Antibiotic misuse breeds diseases

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DOCTORS AND patients must curb their appetite for antibiotics if the world is to preserve one of its most important pharmacological weapons against disease, the Government's chief medical officer said yesterday.

GPs are handing out more than 15 million inappropriate prescriptions for antibiotics each year and their overuse has led to the rapid growth of drug-resistant bacteria. Sir Kenneth Calman said the increase in drug resistance "ultimately jeopardises our continued ability to treat infections".

The chief medical officers of the European Union are to meet in Copenhagen next week to consider what must be done to tackle the problem. Anxiety at the scale of the threat has been growing for a decade and the House of Lords Select Committee on Science and Technology warned last April that we risked seeing diseases emerge that were untreatable.

Last July, the Government's Public Health Laboratory Service reported that one in six infections with salmonella, the commonest source of food poisoning, was caused by a strain resistant to at least four drugs.

Yesterday, Sir Kenneth launched a report by the Standing Medical Advisory Committee which recommended no prescribing of antibiotics for coughs, colds or sore throats caused by a virus (the commonest sort). It said antibiotics for uncomplicated cystitis in women should be limited to three days. Ministers have accepted in principle the need for a national campaign to curb antibiotic use.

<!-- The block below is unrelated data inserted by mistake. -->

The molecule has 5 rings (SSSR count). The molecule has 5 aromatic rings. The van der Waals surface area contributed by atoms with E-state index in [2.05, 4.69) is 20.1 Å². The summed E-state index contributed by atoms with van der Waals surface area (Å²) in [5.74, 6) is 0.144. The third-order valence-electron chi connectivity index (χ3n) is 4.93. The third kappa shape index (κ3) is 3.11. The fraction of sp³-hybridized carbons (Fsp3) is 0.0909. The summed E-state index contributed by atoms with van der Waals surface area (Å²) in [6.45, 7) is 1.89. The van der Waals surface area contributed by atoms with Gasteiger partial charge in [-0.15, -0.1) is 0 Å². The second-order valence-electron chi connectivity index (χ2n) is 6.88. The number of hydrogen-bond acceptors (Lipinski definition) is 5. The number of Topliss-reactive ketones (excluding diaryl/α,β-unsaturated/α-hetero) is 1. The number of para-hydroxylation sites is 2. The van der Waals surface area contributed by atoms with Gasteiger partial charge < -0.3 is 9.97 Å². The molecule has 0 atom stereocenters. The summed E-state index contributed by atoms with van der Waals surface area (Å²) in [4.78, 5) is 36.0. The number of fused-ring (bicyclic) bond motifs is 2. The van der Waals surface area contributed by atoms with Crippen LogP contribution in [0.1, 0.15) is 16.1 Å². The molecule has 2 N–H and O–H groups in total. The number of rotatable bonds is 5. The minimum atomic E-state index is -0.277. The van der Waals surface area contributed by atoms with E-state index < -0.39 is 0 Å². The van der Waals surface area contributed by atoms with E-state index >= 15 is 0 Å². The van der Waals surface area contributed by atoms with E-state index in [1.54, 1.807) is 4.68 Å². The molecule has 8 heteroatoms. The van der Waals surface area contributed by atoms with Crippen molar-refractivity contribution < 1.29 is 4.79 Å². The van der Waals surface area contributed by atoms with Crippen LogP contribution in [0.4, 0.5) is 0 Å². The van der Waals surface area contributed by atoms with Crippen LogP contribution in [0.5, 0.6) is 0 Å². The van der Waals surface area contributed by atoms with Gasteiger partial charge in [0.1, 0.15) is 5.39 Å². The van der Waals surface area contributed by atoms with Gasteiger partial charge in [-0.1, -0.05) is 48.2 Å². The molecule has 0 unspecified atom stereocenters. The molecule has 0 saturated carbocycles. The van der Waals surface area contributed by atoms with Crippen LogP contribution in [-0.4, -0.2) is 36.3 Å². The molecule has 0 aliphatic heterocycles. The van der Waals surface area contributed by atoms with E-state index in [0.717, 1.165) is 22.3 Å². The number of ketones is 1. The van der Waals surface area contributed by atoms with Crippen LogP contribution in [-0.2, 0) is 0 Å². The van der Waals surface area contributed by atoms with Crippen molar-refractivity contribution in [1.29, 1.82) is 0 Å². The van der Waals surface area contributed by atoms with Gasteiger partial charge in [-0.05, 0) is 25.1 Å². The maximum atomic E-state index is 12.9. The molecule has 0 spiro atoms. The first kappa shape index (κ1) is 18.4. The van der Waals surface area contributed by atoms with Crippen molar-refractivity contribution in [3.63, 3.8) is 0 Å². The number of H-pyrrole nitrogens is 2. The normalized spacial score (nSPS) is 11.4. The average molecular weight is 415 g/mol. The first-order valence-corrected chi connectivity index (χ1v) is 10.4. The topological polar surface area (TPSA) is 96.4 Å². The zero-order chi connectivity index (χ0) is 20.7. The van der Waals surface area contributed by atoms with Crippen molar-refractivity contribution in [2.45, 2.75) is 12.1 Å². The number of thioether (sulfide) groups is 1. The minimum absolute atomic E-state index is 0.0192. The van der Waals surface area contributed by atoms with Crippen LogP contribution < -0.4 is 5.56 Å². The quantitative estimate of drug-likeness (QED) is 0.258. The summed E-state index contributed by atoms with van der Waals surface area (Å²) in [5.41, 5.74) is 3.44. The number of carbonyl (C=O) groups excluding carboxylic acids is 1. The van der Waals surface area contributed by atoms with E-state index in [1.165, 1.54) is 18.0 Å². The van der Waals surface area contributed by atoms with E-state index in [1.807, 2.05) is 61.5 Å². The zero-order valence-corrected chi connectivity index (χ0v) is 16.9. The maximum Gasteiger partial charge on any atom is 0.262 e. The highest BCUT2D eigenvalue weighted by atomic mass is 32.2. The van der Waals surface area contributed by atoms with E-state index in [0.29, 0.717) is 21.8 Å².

The British Medical Journalthis week says the overuse of the drugs in farm animals as growth promoters is a bigger threat. It says 40 to 80 per cent of antibiotics used in agriculture are of "highly questionable" value.

Sir Kenneth said parents should not be put off taking their children to the doctor when immediate treatment with antibiotics could be life- saving, as in meningitis, and patients should not be deterred from completing their full course of the drugs. He added: "The recommendations ... will require a willingness ... to treat [antibiotics] as a valuable and non- renewable resource, to be treasured and conserved in everyone's interest."

The report says about 50 million prescriptions for antibiotics are dispensed in England each year - one for every member of the population. Of these, 80 per cent were from family doctors and, to a much smaller degree, dentists.

Dr Diana Walford, director of the Public Health Laboratory Service, who chaired the committee sub-group that produced the report, said about half the antibiotics prescribed by GPs were for coughs, colds, sore throats and other respiratory tract infections. Between two-thirds and three-quarters of these - accounting for up to 15 million prescriptions in England - were caused by viruses. But antibiotics are effective only against bacteria. Many patients were being given drugs that could not help them.

Dr Walford said: "You can take a view that there's a significant amount of unnecessary antibiotic prescription in general practice." But she said she did not want to apportion blame or start "casting stones". She added: "What we must do is to help patients understand the problem."